Though allowing public school dollars to be transferred to religious and private schools has never quite taken off in Colorado, officials in Douglas County are very interested in ways to implement the idea—however rare. As The Denver Post wrote in a recent article, “nowhere in the country has a voucher program been started to give wealthy students in a high-performing district a choice.” Now, that district is a step closer to making it a reality, after Douglas County’s school board voted last night to invest more research into sorting out the pros and cons of the model, notes CW2.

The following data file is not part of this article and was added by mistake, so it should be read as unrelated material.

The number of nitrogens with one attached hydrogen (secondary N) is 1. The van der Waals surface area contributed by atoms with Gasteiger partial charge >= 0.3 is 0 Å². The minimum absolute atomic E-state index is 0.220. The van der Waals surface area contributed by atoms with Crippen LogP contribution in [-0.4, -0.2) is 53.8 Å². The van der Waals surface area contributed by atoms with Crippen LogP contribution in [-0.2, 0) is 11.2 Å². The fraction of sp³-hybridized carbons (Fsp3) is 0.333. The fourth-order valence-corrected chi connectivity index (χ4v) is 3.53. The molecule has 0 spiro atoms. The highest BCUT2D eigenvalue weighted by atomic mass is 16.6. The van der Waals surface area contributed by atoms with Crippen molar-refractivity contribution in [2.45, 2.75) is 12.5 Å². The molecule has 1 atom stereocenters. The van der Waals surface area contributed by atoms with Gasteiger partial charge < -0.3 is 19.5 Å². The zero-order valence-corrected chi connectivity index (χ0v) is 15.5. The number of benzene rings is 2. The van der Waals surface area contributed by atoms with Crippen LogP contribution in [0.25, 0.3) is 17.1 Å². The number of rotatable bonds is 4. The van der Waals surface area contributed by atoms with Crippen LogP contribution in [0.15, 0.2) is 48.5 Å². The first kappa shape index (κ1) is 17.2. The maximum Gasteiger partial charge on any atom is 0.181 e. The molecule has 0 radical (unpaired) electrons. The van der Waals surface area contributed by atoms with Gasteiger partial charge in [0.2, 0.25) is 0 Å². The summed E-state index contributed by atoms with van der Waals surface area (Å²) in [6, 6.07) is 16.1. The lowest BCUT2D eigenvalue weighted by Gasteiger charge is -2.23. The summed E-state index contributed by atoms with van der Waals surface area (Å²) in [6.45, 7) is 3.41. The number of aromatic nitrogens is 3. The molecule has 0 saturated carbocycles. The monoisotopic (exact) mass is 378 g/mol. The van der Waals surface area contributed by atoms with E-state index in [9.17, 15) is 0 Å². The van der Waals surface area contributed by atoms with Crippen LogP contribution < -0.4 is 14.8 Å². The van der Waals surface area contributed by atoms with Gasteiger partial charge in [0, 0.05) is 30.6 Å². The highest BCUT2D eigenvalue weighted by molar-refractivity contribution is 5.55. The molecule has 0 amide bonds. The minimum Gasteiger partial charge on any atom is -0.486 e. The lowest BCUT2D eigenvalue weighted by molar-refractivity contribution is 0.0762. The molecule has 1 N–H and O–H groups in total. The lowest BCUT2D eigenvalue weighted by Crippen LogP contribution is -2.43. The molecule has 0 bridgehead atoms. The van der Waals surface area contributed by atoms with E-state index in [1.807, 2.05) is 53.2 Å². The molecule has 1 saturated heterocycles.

A task force found that vouchers would give about $4,900 to each child who wants to attend a private or religious school. The remaining $1,600 or so per child would go to public schools, creating a “net gain” for public schools, one parent argued. But others think the plan will leave public schools struggling for money. The board voted unanimously to have superintendent Elizabeth Celania-Fagen analyze the proposal, reports The Denver Post, a possible prelude to a full program. It is unclear how the Colorado Department of Education would deal with the district becoming the first in the state to offer vouchers. And the issue of religion is significant, since most of the private schools in the district are religious.